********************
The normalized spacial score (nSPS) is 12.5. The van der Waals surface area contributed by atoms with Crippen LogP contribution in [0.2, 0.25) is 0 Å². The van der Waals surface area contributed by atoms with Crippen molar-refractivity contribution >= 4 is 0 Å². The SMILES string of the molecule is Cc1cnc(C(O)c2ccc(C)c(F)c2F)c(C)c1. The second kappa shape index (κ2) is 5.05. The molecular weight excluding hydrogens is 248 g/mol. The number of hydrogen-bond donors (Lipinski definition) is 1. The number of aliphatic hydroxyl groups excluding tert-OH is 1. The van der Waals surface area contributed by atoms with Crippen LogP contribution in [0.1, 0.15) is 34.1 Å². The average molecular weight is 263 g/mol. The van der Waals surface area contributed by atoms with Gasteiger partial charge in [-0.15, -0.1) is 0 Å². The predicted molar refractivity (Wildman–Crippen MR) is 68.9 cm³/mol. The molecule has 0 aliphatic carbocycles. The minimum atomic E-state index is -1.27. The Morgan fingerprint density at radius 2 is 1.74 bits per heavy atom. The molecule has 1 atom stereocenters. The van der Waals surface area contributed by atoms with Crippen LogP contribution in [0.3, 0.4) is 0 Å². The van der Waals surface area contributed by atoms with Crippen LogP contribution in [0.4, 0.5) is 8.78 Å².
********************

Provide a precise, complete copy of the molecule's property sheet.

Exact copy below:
The normalized spacial score (nSPS) is 12.5. The van der Waals surface area contributed by atoms with Crippen LogP contribution in [0.2, 0.25) is 0 Å². The van der Waals surface area contributed by atoms with Crippen molar-refractivity contribution >= 4 is 0 Å². The SMILES string of the molecule is Cc1cnc(C(O)c2ccc(C)c(F)c2F)c(C)c1. The second kappa shape index (κ2) is 5.05. The molecular weight excluding hydrogens is 248 g/mol. The number of hydrogen-bond donors (Lipinski definition) is 1. The number of aliphatic hydroxyl groups excluding tert-OH is 1. The van der Waals surface area contributed by atoms with Crippen LogP contribution in [0.1, 0.15) is 34.1 Å². The average molecular weight is 263 g/mol. The van der Waals surface area contributed by atoms with Gasteiger partial charge in [-0.15, -0.1) is 0 Å². The predicted molar refractivity (Wildman–Crippen MR) is 68.9 cm³/mol. The molecule has 0 aliphatic carbocycles. The minimum atomic E-state index is -1.27. The Morgan fingerprint density at radius 2 is 1.74 bits per heavy atom. The molecule has 1 atom stereocenters. The van der Waals surface area contributed by atoms with Crippen LogP contribution in [0.3, 0.4) is 0 Å². The van der Waals surface area contributed by atoms with Crippen LogP contribution in [0.4, 0.5) is 8.78 Å².